Forum for Science, Industry and Business

Sponsored by:     3M 
Search our Site:

 

Computational high-throughput screening finds hard magnets containing less rare earth elements

25.05.2016

Permanent magnets are very important for technologies of the future like electromobility and renewable energy, and rare earth elements (REE) are necessary for their manufacture. The Fraunhofer Institute for Mechanics of Materials IWM in Freiburg, Germany, has now succeeded in identifying promising approaches and materials for new permanent magnets through use of an in-house simulation process based on high-throughput screening (HTS). The team was able to improve magnetic properties this way and at the same time replaced REE with elements that are less expensive and readily available. The results were published in the online technical journal “Scientific Reports”.

The starting point for IWM researchers Wolfgang Körner, Georg Krugel, and Christian Elsässer was a neodymium-iron-nitrogen compound based on a type of thorium-manganese crystalline structure.


Left: the crystal structure of thorium manganese (ThMn12) with atoms of neodymium (blue balls) has better magnetic properties than super magnets, though is unstable; right: more stable structure.

The image © Fraunhofer Institute for Mechanics of Materials IWM

“The neodymium-iron-nitrogen compound we used has better magnetic properties than current super magnets made of neodymium, iron, and boron,” explains Georg Krugel, though the material is apparently not yet stable, having only been produced in thin layers up to now.

The goal of the group Materials Modeling’s project was to identify a new permanent magnet that exhibits the same or better magnetic properties, such as strength and directional stability, as well as the required material stability. Differing atoms in the crystal structure were systematically varied across a range of values using the new HTS process.

The researchers initially replaced the neodymium atoms with other rare earth elements such as cerium, which is considerably more economical. They then substituted iron partially by transition metals like cobalt, nickel, and titanium as well as by other elements like silicon. The HTS produced 1,280 variations this way that the researchers analyzed with respect to their properties.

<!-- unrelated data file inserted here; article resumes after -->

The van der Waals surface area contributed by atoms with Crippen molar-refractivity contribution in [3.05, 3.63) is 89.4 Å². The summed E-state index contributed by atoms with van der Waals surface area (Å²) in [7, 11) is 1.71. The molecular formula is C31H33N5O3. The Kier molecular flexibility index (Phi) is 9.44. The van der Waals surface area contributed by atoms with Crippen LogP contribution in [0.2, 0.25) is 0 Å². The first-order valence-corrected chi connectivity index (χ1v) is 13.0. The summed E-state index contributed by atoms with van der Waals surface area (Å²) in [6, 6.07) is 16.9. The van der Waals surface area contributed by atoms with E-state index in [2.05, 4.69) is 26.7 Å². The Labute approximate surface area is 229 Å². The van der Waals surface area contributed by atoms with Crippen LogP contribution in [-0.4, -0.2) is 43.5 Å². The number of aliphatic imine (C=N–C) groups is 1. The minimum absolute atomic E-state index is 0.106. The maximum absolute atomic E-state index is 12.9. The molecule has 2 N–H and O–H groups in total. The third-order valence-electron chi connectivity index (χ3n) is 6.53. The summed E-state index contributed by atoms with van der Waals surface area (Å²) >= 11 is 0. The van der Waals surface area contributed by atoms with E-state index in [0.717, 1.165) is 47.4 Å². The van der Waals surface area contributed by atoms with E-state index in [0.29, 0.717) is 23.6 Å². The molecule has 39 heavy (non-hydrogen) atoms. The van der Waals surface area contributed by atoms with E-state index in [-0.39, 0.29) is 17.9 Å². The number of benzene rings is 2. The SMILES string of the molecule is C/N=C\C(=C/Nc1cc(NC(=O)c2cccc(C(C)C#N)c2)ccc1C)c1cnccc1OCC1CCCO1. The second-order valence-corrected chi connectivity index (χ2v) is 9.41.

Concentration on material stability, strength, and directional stability of the magnetization

“We concentrated on three properties quite important for applications during our analyses of the variations in materials,” explains Krugel. The researchers first examined the stability of the material, which could be estimated from the energy of formation. The second important aspect is the maximum attainable energy product, which allows the strength of the magnet to be estimated. The energy of anisotropy, which is a measure of the directional stability of the magnetization, is also very important for the intended application. The researchers were able to identify twelve especially promising candidates from among the 1280 variations this way.

Validation with the help of existing experimental magnetic materials

The pivotal question of course is whether the calculated properties of the variations in materials created in the computer correspond to reality. The researchers therefore additionally validated them against existing permanent magnets. The results confirmed the predictive power of the model for the magnetic properties of the HTS candidates.

General trends

Besides identifying promising approaches in materials for new permanent magnets, the researchers were able to ascertain important general trends through their work. “It was evident that cerium and neodymium are better suited on the whole than samarium," according to Krugel. Cerium in particular exhibited extremely high anistropy. Among the transition metals, the researchers were able to increase the predictability of titanium’s suitability especially.

“While transition metals reduce the strength of the magnet, they increase its directional stability considerably as well," Krugel summarizes. Valid predictions can also now be made for atoms additionally incorporated into the crystal lattice. Nitrogen and carbon are better suited than boron utlilized in current supermagnets.